Paul and Angela leapt out of bed.
“Oh, no! We’re going to be late!” shouted Angela, “It’s already 12 o’clock, and the wedding starts at 1. I told you to set the alarm an hour earlier!”
They raced to the car, and Angela hit the gas.
Unfortunately as they turned into Brunswick Street, all they could see were hundreds of cars and trams lining up behind each other, as far as the eye could see. A massive traffic jam.
“Oh, there must’ve been an accident up ahead, Paul. Now we’re stuck!”
“I can’t believe this, not now, not today!” Paul cried.
His girlfriend took her hands off the wheel, looked over towards him, and sighed:
“So what do we do now?!”
When To Use This Phrase
This phrase is used in spoken English when we’re not sure what to do next, when things haven’t worked out as planned.
Here are a few more examples:
- Say you’ve been waiting in a queue to buy tickets to a film, and finally you reach the counter and the assistant tells you they’ve just sold out.
- You run for the bus, only to miss it, and the next one will be along in a hour.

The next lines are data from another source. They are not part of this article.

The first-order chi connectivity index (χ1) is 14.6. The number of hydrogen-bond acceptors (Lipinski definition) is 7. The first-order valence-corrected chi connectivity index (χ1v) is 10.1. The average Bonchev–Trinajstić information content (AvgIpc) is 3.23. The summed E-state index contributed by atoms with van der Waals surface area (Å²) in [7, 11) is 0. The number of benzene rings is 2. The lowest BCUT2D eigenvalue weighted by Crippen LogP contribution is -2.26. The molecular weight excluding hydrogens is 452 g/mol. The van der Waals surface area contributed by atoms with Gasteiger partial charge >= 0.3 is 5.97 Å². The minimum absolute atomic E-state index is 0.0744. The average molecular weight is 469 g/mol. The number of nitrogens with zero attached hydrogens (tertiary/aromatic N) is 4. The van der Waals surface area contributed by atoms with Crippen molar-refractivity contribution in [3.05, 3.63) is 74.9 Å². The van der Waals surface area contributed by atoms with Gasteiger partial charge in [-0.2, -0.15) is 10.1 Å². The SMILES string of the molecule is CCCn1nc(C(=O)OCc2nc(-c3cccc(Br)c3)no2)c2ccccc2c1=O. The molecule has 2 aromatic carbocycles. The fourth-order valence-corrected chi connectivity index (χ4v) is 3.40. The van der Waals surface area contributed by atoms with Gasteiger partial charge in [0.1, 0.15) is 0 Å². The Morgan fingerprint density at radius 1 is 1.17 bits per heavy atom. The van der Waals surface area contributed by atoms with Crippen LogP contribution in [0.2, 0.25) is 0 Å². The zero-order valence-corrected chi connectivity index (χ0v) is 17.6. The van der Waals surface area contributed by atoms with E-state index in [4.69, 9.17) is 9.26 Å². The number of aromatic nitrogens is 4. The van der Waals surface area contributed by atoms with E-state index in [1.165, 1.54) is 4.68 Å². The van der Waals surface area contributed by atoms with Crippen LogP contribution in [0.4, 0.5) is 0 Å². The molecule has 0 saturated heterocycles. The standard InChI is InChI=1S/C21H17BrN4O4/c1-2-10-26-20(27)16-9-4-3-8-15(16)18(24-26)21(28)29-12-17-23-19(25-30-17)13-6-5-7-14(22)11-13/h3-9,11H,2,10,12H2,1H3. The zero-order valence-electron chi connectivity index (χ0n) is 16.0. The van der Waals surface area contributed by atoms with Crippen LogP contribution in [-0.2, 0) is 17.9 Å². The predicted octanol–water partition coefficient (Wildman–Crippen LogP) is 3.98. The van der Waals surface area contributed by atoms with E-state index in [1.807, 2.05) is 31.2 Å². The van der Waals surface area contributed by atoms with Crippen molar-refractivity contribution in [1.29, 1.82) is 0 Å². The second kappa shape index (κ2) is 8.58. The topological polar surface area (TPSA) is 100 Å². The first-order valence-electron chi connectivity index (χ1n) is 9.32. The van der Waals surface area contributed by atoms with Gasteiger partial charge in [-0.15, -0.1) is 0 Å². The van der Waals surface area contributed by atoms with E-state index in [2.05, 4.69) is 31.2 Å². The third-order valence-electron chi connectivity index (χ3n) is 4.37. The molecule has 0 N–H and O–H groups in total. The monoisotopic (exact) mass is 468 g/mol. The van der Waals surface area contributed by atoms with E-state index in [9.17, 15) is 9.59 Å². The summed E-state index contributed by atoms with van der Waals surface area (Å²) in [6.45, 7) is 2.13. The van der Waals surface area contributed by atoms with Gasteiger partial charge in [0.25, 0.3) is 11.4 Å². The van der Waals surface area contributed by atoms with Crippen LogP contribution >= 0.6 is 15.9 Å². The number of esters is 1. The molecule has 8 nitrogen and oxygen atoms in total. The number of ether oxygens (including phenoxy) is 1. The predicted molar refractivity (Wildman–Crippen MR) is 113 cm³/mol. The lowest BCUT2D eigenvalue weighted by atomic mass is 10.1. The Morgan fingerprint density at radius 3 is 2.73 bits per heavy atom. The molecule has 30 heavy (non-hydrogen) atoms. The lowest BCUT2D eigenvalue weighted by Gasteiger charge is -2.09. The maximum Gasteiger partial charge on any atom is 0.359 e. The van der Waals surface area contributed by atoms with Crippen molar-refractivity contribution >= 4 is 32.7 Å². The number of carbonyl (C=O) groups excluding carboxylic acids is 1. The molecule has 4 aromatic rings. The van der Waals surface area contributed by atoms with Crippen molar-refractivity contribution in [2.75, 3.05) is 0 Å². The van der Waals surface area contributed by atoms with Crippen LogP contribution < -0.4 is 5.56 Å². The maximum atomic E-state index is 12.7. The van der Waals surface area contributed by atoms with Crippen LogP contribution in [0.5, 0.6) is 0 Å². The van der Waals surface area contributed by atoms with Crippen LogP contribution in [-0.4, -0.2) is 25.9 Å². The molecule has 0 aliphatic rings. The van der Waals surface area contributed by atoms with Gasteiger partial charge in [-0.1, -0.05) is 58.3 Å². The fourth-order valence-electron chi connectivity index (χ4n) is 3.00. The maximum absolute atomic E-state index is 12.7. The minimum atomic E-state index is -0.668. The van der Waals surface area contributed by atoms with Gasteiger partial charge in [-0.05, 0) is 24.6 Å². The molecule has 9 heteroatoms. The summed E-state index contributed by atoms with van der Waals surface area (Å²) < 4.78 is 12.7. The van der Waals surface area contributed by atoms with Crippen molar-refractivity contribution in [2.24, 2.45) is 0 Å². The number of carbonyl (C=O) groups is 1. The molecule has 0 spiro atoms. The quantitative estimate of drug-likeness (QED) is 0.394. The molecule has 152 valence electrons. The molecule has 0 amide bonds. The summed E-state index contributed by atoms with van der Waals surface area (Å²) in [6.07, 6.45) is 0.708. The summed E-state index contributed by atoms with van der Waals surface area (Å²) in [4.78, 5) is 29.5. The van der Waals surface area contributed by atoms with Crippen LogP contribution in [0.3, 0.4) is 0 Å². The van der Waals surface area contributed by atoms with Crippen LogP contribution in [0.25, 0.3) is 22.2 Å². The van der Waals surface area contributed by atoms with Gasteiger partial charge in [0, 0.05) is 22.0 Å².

- You plan a nice night out for your partner and then they cancel on you at the last minute.
In these situations you might feel angry, annoyed, disappointed, surprised or upset.
When you say “So what do I/we do now?” it might be a genuine question for someone to answer, or it could be an exclamation.
You might also hear: “So now what?!”
In situations like these, especially in Australia and Great Britain, you might hear some sarcastic comments such as:
“Oh, this is just perfect, this is.”
Have you ever had a moment when you could have used this phrase..?
How To Respond?
If your friend is upset and disappointed, you might want to reassure them or come up with another idea:
“Not to worry, we can always go and get a drink somewhere..”
“Hey don’t worry about it..”
“I know you were really looking forward to this, but we can…”
In the case of Paul and Angela who are rushing to get to a wedding, they don’t have time to talk much:
“I know what! Let’s run to Smith Street and hail a cab!”
‘So’ At The Start Of The Phrase
You can say “What do we do now?” but using so is a common feature of spoken English:
“So how was your day?”
“So how was the match?”
“So did you have a fun time at the park?”
Hit the gas – to drive very quickly
As far as the eye can/could see – a very long distance
He cancelled on her at the last minute – you can cancel on someone